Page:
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|24-hour Ambulatory Blood Pressure Profile in Patients with Congenital Adrenal Hyperplasia - A Preliminary Report
|de Silva, K.S.H.
|De Silva, K. S. H., Kanumakala, S., Brown, J. J., Jones, C. L., & Warne, G. L. (2004). 24-hour ambulatory blood pressure profile in patients with congenital adrenal hyperplasia-a preliminary report. Journal of Pediatric Endocrinology and Metabolism, 17(8), 1089-1096.
|Background: Blood pressure (BP) is main-tained within normal limits by the interplay of various mechanisms including the action of Cortisol and aldosterone. However, these hor-mones when exogenously administered are not under the regulatory feedback mechanisms that maintain BP homeostasis. Treatment of con-genital adrenal hyperplasia (CAH) requires glucocorticoid replacement (with or without additional mineralocorticoid) at supra-physio-logical doses to normalize the pituitary adreno-cortical axis. Hypothesis: Long-term use of glucocorticoids at supra-physiological doses may result in high BP. Objective: To document any changes in BP in patients with CAH following long-term con-ventional glucocorticoid replacement therapy. Patients and Methods: 24-hour ambulatory BP (AmBP) monitoring was performed in 11 patients with CAH, all of whom were on glucocorticoid replacement at supra-physiological doses. In addition, a single random BP measurement was taken in each patient at enrolment. Mean systolic and diastolic pressure during awake and sleep periods, systolic and diastolic BP loads, and systolic and diastolic BP dips were calcu-lated from the 24-hour AmBP profile of each patient, which was correlated with demographic and treatment details. AmBP readings were compared to Task Force references for casual BP and also to recently available AmBP specific reference values. Results: None of the patients had significant BP loads at the 95th percentile (hypertensive BP range) using references for casual BP readings. However, in the subgroup of patients who had significant BP load at the 90th percentile (high normal BP range), higher mean systolic and diastolic pressures were noticed during the awake period. Seven patients did not have a systolic dip with or without a diastolic dip. There was no significant correlation between various BP parameters and demographic or treatment details in our sample. However, one patient had daytime systolic hypertension and six had nocturnal hypertension using AmBP specific reference values. Conclusions: In this preliminary study, long-term glucocorticoid replacement therapy at supra-physiological doses does not seem to be associated with hypertension in young people with CAH when using casual BP references. However, higher mean BP was noticed in the subgroup of patients with significant systolic or diastolic BP load at high normal BP range, and evidence of daytime and nocturnal hypertension was uncovered using AmBP specific reference values. Further large trials using appropriate BP references are necessary to clarify the significance of these findings.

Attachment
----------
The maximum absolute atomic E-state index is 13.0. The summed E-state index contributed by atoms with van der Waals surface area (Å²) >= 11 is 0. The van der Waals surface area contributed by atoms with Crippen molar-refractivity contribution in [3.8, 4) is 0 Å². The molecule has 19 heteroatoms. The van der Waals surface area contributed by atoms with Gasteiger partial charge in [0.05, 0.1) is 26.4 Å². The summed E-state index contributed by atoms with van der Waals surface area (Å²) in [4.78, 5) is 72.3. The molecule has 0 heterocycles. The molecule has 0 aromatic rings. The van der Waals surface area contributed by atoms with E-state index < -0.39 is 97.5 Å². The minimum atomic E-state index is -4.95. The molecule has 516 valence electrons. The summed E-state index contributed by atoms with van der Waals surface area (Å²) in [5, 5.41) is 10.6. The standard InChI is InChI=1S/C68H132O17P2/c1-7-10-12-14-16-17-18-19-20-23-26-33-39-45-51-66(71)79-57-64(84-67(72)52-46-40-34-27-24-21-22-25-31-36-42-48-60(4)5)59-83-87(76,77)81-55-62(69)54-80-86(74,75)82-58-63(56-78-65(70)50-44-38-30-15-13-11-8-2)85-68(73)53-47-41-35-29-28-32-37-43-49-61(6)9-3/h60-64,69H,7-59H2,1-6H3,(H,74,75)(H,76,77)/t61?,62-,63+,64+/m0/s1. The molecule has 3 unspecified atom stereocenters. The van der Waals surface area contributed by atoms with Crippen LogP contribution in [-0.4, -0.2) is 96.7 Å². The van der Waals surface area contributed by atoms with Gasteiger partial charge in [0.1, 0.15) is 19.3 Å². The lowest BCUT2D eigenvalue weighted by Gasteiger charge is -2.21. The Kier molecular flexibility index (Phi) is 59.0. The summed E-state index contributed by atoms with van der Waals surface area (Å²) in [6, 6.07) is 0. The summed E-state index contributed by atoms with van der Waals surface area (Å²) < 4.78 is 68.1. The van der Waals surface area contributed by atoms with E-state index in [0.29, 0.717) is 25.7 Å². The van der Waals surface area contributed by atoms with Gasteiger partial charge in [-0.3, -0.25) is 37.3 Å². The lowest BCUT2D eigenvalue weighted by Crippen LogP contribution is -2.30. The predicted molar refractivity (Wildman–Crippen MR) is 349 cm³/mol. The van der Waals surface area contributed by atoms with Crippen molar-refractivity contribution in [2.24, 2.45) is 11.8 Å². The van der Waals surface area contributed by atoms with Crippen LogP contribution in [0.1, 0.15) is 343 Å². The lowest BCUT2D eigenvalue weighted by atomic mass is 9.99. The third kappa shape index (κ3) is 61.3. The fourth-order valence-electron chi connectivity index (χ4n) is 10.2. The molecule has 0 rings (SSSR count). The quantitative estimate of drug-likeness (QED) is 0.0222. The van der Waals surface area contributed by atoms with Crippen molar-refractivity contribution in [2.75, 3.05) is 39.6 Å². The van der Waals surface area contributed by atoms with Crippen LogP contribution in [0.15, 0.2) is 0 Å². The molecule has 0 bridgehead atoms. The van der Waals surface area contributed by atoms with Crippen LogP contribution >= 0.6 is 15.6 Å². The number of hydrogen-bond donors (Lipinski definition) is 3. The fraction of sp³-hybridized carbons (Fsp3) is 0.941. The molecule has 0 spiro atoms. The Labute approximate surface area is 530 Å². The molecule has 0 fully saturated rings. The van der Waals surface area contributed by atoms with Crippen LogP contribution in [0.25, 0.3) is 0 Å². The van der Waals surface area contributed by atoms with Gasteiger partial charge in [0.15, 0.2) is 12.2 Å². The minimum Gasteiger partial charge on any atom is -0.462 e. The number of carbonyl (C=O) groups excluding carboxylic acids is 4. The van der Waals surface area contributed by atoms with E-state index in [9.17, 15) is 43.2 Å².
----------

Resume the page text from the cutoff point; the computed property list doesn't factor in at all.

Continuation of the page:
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|Department of Paediatrics
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